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adjective \ˈkȯi\

Simple Definition of coy

  • : having a shy or sweetly innocent quality that is often intended to be attractive or to get attention

  • : not telling or revealing all the information that could be revealed

Source: Merriam-Webster's Learner's Dictionary

Full Definition of coy

  1. 1 a :  shrinking from contact or familiarity <'tis but a kiss I beg, Why art thou coy? — William Shakespeare> b :  marked by cute, coquettish, or artful playfulness <using coy tricks to attract attention>

  2. 2 :  showing reluctance to make a definite commitment <a coy response>

coyly adverb
coyness noun

Examples of coy in a sentence

  1. It is distinctly odd to read a whole page dedicated to Hitler's life and character without a reference to his anti-Semitism. To say that Swiss banks contained gold coming from the bank accounts, the jewelry boxes, and the teeth of “concentration camp victims” is a little coy. —Ian Buruma, New Republic, 31 Jan. 2000

  2. Rival camps are terrified that Bush will reject federal matching funds and the campaign-spending limits they impose, and Bush's aides are coy on the subject. —John F. Dickerson, Time, 8 Mar. 1999

  3. And there's Julia, the charming “chatterbot” (a text-based computer character), whose coy pickup banter echoes that of real-life Internet flirts. —Michiko Kakutani, Albany (New York) Times-Union, 20 Aug. 1997

  4. I didn't like her coy manner.

  5. He gave a coy answer.

Origin of coy

Middle English, quiet, shy, from Anglo-French quoi, quei, koi quiet, from Latin quietus

First Known Use: 14th century

Synonym Discussion of coy

shy, bashful, diffident, modest, coy mean not inclined to be forward. shy implies a timid reserve and a shrinking from familiarity or contact with others <shy with strangers>. bashful implies a frightened or hesitant shyness characteristic of childhood and adolescence <a bashful boy out on his first date>. diffident stresses a distrust of one's own ability or opinion that causes hesitation in acting or speaking <felt diffident about raising an objection>. modest suggests absence of undue confidence or conceit <modest about her success>. coy implies a pretended shyness <put off by her coy manner>.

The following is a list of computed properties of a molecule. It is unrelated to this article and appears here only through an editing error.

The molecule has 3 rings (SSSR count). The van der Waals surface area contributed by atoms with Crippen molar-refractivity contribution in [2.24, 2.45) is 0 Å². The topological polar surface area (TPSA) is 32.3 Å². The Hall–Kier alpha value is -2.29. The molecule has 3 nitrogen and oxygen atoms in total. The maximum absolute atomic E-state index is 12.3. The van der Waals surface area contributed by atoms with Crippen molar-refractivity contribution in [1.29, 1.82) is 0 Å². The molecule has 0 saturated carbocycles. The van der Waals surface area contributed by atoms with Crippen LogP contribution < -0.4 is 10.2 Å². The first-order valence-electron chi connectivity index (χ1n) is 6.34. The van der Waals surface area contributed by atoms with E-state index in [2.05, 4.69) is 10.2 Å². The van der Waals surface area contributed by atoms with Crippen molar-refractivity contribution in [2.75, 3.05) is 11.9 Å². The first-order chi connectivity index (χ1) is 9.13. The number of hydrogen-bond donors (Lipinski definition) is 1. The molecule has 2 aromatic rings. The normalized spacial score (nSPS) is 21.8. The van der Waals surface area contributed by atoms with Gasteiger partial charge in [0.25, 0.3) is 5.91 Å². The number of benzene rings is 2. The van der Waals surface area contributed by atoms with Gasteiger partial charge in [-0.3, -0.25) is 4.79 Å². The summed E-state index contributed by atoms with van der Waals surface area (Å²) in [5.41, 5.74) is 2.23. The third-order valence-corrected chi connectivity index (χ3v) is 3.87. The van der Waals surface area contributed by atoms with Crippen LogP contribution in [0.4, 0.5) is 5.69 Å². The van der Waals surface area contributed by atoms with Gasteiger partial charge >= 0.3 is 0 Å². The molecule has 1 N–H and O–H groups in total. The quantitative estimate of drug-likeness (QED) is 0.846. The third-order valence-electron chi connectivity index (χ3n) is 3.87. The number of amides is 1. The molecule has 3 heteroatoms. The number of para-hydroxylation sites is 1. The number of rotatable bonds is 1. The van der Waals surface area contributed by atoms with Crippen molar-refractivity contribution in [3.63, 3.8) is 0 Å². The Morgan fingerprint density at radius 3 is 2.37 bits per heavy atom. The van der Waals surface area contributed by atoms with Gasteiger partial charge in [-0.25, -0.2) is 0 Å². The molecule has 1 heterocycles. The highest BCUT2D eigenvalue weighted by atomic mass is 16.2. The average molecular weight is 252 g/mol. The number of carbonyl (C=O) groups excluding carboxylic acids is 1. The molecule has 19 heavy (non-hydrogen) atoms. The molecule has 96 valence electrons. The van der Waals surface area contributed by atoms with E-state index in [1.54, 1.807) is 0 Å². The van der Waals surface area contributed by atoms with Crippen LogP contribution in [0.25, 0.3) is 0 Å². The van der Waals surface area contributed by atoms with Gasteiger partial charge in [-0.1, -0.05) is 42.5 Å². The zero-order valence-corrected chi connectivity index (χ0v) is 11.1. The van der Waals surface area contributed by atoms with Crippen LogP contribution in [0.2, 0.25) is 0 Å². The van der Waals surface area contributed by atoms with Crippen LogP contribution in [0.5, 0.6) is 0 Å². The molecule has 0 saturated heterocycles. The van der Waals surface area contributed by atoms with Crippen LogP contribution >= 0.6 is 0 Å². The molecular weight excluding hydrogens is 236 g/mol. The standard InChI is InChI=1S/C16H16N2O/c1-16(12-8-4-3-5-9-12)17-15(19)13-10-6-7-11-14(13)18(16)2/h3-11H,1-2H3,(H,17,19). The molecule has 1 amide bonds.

Rhymes with coy



verb \ˈkȯi\

Definition of coy


  1. transitive verb
  2. :  caress

  3. intransitive verb
  4. archaic :  to act coyly (see 1coy)

Origin of coy

(see 1coy)

First Known Use: 14th century

COY Defined for Kids


adjective \ˈkȯi\

Definition of coy for Students

  1. :  falsely shy or modest

History for coy

Coy now usually means “pretending to be shy,” but earlier in the history of English it meant just “shy” as well as “quiet.” English borrowed the word from medieval French. In French, it comes, by regular changes in sound, from Latin quietus, which—borrowed directly from Latin into English—gives us the word quiet.

Seen and Heard

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marked by grandiloquent style

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